Skip to main content
European Commission logo print header

Collaboration Concepts for Comodality

Periodic Report Summary 2 - CO3 (Collaboration Concepts for Comodality)

Project Context and Objectives:
The EU-funded project ‘Collaboration Concepts for Co-modality’, or CO3 in short, is a project that aims to develop, professionalize and disseminate information on the business strategy of logistics collaboration in Europe. The goal of the project is to deliver a concrete contribution to increasing load factors, reducing empty movements and stimulate co-modality, through collaboration between industry partners, thereby reducing transport externalities such as greenhouse gas emissions and costs. The project coordinates studies and expert group exchanges and is building on existing methodologies to develop legal and operational frameworks for collaboration via freight flow bundling in Europe. Furthermore, the project consortium of knowledge institutes and industry partners are coming up with joint business models for logistics collaboration. The developed tools, technologies and business models are applied and validated in the market via pilot studies. Finally, the CO3 consortium promotes and facilitates matchmaking and knowledge-sharing through conferences and practical workshops to transfer knowledge and increase the market acceptance of collaboration.

Project Results:
CO3 developed and validated (demonstrated) new value chains and business strategies between major companies/ shippers allowing them to have logistic cost reductions of 10-20 %, with carbon footprint reductions of 20-30%.
An international legal framework has been elaborated for this purpose by leading lawyer offices.
The indispensable role of a neutral trustee is developed, to facilitate the collaborative process and compliance with the competition rules.
The most critical issue to make Horizontal Collaboration successful is the mental shift, depending on the company culture and the characteristics of transparency and trust amongst the partners in the collaboration. Gain sharing tools is crucial to create stability and fairness in the collaboration.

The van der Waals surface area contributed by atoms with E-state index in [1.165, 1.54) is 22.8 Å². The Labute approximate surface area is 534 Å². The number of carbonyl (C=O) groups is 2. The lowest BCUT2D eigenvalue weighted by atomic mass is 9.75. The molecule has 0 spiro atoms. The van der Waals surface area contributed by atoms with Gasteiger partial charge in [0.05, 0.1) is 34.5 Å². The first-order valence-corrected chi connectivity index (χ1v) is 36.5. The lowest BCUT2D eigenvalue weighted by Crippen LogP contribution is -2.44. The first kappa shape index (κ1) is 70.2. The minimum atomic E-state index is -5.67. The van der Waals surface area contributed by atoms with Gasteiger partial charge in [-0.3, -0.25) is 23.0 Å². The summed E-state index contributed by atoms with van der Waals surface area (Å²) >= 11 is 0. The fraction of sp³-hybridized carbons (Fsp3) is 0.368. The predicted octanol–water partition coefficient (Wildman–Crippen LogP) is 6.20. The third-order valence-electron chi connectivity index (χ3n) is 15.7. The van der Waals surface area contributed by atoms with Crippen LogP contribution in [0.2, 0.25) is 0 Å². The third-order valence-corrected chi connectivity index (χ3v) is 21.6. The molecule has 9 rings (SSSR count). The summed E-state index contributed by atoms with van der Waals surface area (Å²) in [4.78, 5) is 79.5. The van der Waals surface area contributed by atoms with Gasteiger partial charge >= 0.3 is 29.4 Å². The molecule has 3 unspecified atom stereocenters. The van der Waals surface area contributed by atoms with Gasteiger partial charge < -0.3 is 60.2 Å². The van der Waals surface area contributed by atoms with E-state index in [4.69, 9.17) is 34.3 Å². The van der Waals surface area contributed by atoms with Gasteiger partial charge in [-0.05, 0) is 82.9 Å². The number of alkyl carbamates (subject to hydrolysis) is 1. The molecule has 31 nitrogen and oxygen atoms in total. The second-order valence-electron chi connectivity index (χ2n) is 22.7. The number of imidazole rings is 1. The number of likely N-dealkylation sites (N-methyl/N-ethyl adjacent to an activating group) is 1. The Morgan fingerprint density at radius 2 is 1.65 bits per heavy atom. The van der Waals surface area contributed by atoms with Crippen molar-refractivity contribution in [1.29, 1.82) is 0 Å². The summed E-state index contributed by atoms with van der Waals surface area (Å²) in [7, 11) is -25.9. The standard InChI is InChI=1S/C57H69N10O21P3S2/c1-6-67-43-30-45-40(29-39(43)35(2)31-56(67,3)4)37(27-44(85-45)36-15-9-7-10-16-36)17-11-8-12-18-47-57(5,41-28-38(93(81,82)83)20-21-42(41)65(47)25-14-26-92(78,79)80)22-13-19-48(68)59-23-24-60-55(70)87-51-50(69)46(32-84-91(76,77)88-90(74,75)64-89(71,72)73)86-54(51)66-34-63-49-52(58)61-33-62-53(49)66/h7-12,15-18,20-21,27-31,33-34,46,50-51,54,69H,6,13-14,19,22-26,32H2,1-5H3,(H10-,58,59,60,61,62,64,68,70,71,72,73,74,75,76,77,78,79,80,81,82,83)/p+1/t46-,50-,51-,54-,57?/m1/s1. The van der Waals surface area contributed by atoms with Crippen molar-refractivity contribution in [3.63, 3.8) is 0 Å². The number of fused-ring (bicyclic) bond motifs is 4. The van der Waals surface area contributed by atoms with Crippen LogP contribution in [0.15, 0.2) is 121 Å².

In the project period of 3 years (September 2011 – august 2014), the developed tools, technologies and business models were applied and validated in the market place via pilot studies and 6 ‘test cases’. Finally, the CO3 consortium promoted and facilitated matchmaking and knowledge sharing through over 50 conferences and practical workshops to transfer knowledge and increase the awareness and acceptance of horizontal collaboration.

The EU-funded CO³ project (Collaboration Concepts for Co-modality) set out to develop, professionalize and disseminate information on the business strategy and implementation of logistics horizontal collaboration in Europe. The goal of the project was to deliver real contributions that will enable businesses to increase vehicle load factors, reduce empty movements and stimulate co-modality, through collaboration in the Supply Chain between industry partners, thereby reducing costs and transport externalities such as congestion and greenhouse gas emissions, all without compromising the service level. These are seen as improvements that are important for improving the European logistics industry.

From over 100 interviews with industry players, we learned that Horizontal Collaboration is seen as a major next step in Supply Chain optimization to reduce costs and carbon levels. The missing link, however, was seen to be a structured approach to make collaboration happen. The CO3 team therefore developed and tested a three-step approach consisting of the following steps: 1) Identification, 2) Preparation, and 3) Operation.
For the Identification step we developed a self-assessment workbook, namely a tool to check corporate attitude, culture and supply chain characteristics, including the drivers, barriers and benefits of change. In short to ask: ‘Is the company ready for Collaboration?’
In the Preparation step a new role of the neutral Trustee was defined, being to facilitate the collaborative process and compliance with competition rules. In the Legal framework we included information on antitrust rules and how and with whom companies could collaborate. The Trustee can start the matchmaking process between different companies by analyzing logistic networks and transport data. The neutral Trustee needs an innovative set of tools, technologies and solutions to play their role and offer added value. This can either be in an “Offline Mode” (using as examples shipper freight flow database, smart visibility, Big Data/geographical analysis, automated matchmaking mechanisms, plus legal, gain sharing and audit support) or in an “Online Mode” (using as examples Collaborative Control Tower, multi-shipper planning systems in the cloud, plus real-time synchronization and optimization across multiple supply chains).